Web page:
## PrefaceManufactured products are made from
atoms, and their properties depend on how those atoms are
arranged. This volume summarizes 15 years of research in It has become clear that this degree of
control can be achieved. The present volume assembles the
conceptual and analytical tools needed to understand
molecular machinery and manufacturing, presents an
analysis of their core capabilities, and explores how
present laboratory techniques can be extended, stage by
stage, to implement molecular manufacturing systems. It
says little about applications other than computation
(describing 10
Molecular manufacturing is linked to many areas of science and technology. In writing this volume, I have been guided by an imaginary committee of readers with differing demands. One is a reader with a general science background, interested in the basic principles, capabilities, and nature of molecular nanotechnology, but not in the mathematical derivations. Accordingly, I have attempted to summarize the chief results in descriptions, diagrams, and example calculations, and have included comparisons of this field to others that are more familiar. Such a reader can skip many sections without becoming lost. Another is a student considering a career in the field. This reader demands an introduction to the foundations of molecular nanotechnology presented in terms of the basic physics, calculus, and chemistry taught to students in other fields. Accordingly, I have grounded most derivations in basic principles, developing intermediate results as needed. The rest of the committee includes a physicist, a chemist, a molecular biologist, a materials scientist, a mechanical engineer, and a computer scientist. Each has deep professional knowledge of a particular field. Each demands answers to special questions that presuppose specialized knowledge. Each knows the exceptions that hide behind most generalizations, and the approximations that hide behind most textbook formulas. Accordingly, the discussion sometimes dives into a topic that readers outside the relevant discipline may find opaque. Skipping past these topics will seldom impair comprehension of what follows. Each of these specialists also represents a community of researchers able to advance the development of molecular nanotechnology. Accordingly, many of the discussions implicitly or explicitly highlight open problems, inviting work in theoretical analysis, in computer-aided design and modeling, and in laboratory experimentation. I hope that this volume will be seen both as a guide and as an invitation to a promising new field.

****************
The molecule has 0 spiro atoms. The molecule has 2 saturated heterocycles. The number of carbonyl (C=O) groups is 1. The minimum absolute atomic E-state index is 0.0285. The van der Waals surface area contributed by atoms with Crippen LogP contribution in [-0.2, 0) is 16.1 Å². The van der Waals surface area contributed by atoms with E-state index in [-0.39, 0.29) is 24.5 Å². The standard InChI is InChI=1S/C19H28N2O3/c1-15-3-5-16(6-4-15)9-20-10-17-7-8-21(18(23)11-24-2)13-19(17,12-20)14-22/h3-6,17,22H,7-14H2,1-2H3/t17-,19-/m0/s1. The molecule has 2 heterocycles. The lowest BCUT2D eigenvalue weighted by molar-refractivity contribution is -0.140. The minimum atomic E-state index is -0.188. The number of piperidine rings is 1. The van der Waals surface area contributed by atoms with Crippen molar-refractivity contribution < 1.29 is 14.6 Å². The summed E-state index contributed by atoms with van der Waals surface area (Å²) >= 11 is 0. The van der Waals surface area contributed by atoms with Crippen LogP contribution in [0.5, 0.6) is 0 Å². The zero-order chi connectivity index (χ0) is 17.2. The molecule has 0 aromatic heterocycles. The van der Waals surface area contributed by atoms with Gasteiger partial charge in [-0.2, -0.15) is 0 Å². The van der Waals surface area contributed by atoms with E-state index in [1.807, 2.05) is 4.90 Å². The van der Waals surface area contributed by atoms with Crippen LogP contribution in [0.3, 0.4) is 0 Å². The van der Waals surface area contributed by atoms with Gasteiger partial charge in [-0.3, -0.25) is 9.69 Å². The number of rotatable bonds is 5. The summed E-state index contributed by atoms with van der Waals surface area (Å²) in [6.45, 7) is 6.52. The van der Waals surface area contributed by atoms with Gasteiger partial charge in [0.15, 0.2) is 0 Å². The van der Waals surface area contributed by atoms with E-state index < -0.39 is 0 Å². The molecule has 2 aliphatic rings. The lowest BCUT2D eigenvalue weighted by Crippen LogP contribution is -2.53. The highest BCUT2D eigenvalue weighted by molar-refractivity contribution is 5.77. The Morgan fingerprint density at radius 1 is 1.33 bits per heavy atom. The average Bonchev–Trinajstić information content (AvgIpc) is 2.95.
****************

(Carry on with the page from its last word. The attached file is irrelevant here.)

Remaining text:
Our ability to model molecular machines—of specific kinds, designed in part for ease of modeling—has far outrun our ability to make them. Design calculations and computational experiments enable the theoretical study of these devices, independent of the technologies needed to implement them. Work in this field is thus (for now) a branch of theoretical applied science (Appendix A). Molecular manufacturing applies the principles of mechanical engineering to chemistry (or should one say the principles of chemistry to mechanical engineering?) and uses results drawn from materials science, computer science, and elsewhere. But interdisciplinary studies can foster misunderstandings. From every disciplinary perspective, a superficial glance suggests that something is wrong—applying chemical principles leads to odd-looking machines, applying mechanical principles leads to odd-looking chemistry, and so forth. The following chapters offer a deeper view of how these principles interact. |

Copyright © 1998 by John Wiley & Sons, Inc.